Betty Buckley

6. "Memory" (Betty Buckley)

If Betty Buckley didn't get "Memory" all to herself, having to follow West End Grizabella Elaine Paige and superstar recording artist Barbra Streisand into the tune, she's managed to make impressive headway putting her own stamp on it. More thrilling and storytelling than her predecessors, Betty's version is both otherwordly and visceral and continues to thrill audiences more than three decades later.

Patti LuPone
Photo by Martha Swope

5. "Don't Cry For Me, Argentina" (Patti LuPone)

"Don't Cry For Me, Argentina" is an odd song. The title lyrics were a last minute switch in Andrew Lloyd Webber and Tim Rice's drive to have a pop hit off the original concept album of Evita. Still, the song often makes no sense, especially out of context. The major exception to this rule is Patti LuPone's performance. Patti has sung the song countless times in the 35 years since she was first cast as Eva, and it always plays like a piece of theatre, a one-act play, a slice of Broadway history. Each time, she seems to take the journey fresh, exploring moment after moment spontaneously with the audience she is addressing, and each time, the vocals are thrilling in a unique way. However, while no two of her performances are alike, they are all unmistakably Patti.

Carol Channing

4. "Hello, Dolly!" (Carol Channing)

While I've tried to limit this list to solos performed by leading ladies, not group numbers led by them, Carol Channing and "Hello, Dolly!" are impossible to resist. Hearing her make her way through this song just once is enough to etch it in your memory for a lifetime. It says something that, despite mammoth pop success with the song by Louis Armstrong, Carol can still assert such strong ownership. It doesn't hurt that she spent the better part of the last 50 years touring in the show.

Andrea McArdle

3. "Tomorrow" (Andrea McArdle)

Annie's anthem, "Tomorrow" is another example of a signature song that has been sung to death by millions of people. It doesn't matter. Andrea McArdle's preternaturally youthful voice (which is, ironically, the sound of a wise-beyond-her-years ten-year-old) cannot be beat. If you try to sing it as powerfully as Andrea, you'll never sound as pretty. And vice-versa. And forget about matching her for heart.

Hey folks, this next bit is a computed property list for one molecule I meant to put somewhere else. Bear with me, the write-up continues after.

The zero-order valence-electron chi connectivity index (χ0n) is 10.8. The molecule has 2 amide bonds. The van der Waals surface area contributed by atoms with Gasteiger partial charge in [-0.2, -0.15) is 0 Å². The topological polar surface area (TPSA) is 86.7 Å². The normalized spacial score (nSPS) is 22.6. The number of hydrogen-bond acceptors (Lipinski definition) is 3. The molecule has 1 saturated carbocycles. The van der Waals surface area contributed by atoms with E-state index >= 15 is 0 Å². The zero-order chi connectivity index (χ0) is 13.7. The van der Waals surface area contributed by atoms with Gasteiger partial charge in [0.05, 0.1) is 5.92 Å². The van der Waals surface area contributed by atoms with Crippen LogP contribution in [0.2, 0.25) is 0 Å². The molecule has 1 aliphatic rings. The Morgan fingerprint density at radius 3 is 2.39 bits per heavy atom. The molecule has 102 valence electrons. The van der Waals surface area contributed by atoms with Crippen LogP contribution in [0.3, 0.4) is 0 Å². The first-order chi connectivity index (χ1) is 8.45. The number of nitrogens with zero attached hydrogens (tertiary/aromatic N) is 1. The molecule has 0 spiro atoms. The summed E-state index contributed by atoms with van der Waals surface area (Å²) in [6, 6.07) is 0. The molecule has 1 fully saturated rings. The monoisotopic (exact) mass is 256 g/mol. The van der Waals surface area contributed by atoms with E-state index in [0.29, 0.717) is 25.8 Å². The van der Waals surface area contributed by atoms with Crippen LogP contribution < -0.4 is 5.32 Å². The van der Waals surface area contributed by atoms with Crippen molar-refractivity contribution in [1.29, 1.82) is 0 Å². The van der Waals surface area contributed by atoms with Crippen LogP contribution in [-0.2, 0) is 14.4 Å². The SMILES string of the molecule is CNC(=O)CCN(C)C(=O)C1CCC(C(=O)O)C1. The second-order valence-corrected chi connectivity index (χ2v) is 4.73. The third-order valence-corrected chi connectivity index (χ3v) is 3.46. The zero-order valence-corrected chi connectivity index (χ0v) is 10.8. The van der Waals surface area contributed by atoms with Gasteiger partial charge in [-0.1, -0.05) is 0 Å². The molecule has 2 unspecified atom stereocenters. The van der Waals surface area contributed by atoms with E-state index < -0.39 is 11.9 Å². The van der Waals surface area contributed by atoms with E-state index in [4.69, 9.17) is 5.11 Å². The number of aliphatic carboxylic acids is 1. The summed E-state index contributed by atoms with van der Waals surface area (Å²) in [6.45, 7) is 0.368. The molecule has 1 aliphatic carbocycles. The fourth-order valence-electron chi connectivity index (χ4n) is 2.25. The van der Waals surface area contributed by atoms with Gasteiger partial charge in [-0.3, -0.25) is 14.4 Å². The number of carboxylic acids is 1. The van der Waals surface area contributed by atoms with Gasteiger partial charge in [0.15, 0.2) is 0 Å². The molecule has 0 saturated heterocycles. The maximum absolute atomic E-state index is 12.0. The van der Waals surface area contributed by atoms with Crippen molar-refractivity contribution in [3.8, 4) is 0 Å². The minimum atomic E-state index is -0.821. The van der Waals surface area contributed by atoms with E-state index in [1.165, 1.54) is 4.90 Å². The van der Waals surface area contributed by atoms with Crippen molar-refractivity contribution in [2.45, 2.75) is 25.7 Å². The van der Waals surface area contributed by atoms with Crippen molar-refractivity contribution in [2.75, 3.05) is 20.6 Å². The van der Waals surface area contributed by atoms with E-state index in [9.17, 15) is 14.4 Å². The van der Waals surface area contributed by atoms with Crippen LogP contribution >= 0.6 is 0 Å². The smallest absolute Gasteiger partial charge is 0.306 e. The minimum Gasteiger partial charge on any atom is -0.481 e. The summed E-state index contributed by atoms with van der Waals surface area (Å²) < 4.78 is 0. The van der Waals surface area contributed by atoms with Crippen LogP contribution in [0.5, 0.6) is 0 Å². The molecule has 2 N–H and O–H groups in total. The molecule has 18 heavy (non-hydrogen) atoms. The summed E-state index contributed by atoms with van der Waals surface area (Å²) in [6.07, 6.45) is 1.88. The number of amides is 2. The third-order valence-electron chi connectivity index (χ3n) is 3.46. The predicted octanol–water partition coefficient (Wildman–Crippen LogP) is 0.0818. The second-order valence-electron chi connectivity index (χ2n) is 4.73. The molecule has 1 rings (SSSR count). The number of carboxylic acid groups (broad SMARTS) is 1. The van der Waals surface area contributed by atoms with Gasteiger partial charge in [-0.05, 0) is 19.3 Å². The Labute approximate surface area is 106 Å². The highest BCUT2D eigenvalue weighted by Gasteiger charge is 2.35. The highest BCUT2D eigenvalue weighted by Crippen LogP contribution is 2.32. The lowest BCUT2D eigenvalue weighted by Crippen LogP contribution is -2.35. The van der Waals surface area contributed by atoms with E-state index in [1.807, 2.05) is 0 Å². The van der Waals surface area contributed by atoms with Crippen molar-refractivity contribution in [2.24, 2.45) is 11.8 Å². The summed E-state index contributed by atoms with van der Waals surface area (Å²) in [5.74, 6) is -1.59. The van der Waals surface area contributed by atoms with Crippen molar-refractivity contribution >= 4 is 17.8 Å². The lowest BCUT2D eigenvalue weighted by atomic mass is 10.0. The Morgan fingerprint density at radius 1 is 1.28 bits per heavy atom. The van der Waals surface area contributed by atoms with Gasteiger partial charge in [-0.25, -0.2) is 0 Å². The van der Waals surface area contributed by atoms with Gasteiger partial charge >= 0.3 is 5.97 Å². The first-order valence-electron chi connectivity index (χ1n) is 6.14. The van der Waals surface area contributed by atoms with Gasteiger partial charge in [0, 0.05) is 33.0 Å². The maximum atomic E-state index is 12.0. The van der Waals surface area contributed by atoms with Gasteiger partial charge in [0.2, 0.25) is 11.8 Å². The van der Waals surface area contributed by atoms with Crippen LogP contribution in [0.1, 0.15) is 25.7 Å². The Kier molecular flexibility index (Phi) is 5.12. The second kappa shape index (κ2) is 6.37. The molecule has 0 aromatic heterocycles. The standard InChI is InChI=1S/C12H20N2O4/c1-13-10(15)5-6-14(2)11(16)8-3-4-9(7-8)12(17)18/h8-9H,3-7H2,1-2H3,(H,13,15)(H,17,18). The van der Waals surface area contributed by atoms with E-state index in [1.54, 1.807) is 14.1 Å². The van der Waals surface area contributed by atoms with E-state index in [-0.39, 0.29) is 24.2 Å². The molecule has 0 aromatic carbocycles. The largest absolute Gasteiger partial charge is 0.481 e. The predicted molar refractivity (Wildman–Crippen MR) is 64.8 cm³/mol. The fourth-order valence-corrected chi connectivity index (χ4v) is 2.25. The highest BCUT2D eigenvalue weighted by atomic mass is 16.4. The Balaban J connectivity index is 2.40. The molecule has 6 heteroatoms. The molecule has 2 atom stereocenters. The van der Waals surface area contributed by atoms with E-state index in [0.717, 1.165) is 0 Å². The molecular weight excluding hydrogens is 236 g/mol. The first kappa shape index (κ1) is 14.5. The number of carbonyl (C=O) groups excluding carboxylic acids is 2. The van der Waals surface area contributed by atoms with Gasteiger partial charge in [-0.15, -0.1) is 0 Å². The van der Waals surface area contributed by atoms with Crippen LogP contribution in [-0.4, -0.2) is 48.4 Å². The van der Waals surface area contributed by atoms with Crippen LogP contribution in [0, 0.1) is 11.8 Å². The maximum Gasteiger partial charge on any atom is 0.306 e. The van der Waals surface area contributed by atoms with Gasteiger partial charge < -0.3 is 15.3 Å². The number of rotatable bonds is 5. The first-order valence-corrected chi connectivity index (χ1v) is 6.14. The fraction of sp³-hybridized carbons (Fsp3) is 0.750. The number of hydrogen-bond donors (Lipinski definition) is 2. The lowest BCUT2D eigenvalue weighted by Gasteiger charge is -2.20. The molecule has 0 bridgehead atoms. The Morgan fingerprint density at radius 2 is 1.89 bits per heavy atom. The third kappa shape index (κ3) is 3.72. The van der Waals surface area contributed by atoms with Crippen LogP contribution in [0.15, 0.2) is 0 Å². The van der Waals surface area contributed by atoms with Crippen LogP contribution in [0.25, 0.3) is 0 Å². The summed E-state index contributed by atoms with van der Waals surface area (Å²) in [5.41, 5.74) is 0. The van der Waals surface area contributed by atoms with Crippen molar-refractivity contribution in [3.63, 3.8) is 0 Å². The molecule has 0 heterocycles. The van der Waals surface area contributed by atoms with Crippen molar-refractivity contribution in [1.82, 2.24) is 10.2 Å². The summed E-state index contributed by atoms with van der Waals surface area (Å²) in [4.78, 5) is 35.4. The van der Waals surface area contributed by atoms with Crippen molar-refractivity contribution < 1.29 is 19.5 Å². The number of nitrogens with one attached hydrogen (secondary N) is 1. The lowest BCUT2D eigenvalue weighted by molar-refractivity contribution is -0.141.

Jennifer Holliday

2. "And I Am Telling You I'm Not Going" (Jennifer Holliday)

Jennifer Holliday's claim on "And I Am Telling You I'm Not Going" has been tested and has endured. Her volcanic tidal wave performance, with operatic Motown Broadway gospel exploding dramatically out of the text with complete conviction is the one for the ages. Jennifer Hudson did an excellent job in the movie adaptation of Dreamgirls, but like all other renditions, it can only tread on Holliday's hallowed ground.

Barbra Streisand in Funny Girl
Photo by Henry Grossman

1. "People" (Barbra Streisand)

Precious few people have dared to try to sing "People" since Barbra so exhilaratingly knocked it out of the stratosphere. Sure, it doesn't hurt that she scored a pop hit with the song even before Funny Girl opened on Broadway, or that she went on to win an Oscar starring in the hit film version. She subsequently built a once-in-a-generation career and legend on the foundation, in part, of her iconic performance of "People." There remains the simple fact that no one can sing "People" like Barbra. And if even if they could, they would just be copying her.

(Ben Rimalower is the author and original star of the critically acclaimed Patti Issues, currently on tour to Miami Beach, San Francisco and Los Angeles. Read Playbill.com's coverage of the solo show here. Visit him at benrimalower.com and follow @benrimalower on Twitter.)